Town’s War Memorial?
During 1920-21 a committee was formed to consider what form a memorial to those men killed in the War should take. Most seemed to favour a hospital, but funds were very slow coming in. Perhaps this was due to the fact that there were plans for several more memorials in the town. In February 1921 a monument to old boys of Featherstone Road School was unveiled by Field Marshal Sir W.Robertson. Most churches had their own. On January 9th 1920 a bronze tablet to the 22 men of the Maypole who died was unveiled by Mr Otto Monsted at the Institute. Eventually the town’s memorial, which stands in the Green, was erected, and unveiled by our local M.P. Col. Sidney Peel. It did not meet with the approval of a great many townspeople. But who was to forsee that 24 years after that day, 8th April 1922, the adding of just “1939-45” on that same memorial was all the town thought necessary to honour those who died in the Second World War? ( “Lest We Forget” ). The site it stands on already belonged to the Council, they having bought the Manor House and 3 acres of land from the Scarisbrook family in 1913 for £6,100. A lot of brave men died for 1/- a day. Their lives were lost, but a good many in Southall made money out of the Wars.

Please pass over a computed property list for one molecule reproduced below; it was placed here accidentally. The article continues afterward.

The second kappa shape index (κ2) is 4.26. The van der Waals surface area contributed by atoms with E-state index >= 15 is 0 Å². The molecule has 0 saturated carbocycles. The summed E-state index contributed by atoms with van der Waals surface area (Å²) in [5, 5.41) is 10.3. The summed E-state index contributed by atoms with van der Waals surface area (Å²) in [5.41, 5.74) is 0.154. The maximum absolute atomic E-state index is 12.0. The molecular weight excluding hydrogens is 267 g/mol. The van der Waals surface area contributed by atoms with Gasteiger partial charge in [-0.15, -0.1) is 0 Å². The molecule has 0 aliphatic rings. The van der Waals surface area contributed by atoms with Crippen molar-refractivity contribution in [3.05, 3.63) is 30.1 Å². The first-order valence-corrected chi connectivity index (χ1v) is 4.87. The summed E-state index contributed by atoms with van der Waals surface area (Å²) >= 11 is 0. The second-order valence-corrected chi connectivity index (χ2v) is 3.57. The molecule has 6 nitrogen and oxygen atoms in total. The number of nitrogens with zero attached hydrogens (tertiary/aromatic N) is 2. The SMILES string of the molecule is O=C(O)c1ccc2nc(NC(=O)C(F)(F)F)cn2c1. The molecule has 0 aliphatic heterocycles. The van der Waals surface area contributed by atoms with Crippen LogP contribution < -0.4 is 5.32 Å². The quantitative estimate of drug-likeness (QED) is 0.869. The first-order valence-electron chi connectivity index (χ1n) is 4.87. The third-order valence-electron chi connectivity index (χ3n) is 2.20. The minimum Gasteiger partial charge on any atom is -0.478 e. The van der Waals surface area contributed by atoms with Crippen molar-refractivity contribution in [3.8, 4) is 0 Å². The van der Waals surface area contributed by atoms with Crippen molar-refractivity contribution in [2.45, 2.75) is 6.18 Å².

Due to food shortages the Maypole could not hold its annual party in 1920, but a great change took place in the working hours. All those who were not on production of margarine, who had always worked day shifts, had their hours changed to 8 a.m. to 5 p.m. with 1 hour for lunch, and 8 – 12 on Saturdays. All others worked 8-hour shifts, 6 a.m. till 2 p.m. with ½-hour break, and 10 p.m. to 6 a.m. with ½-hour break. The night shift started at 10 p.m. on Sunday night. No change was made in wages, but there was nothing extra for shift work and nobody under 18 was allowed. This meant that a lot of new foremen were created, but again everything went according to plan and every department had a representative on a works committee. There was no trade union.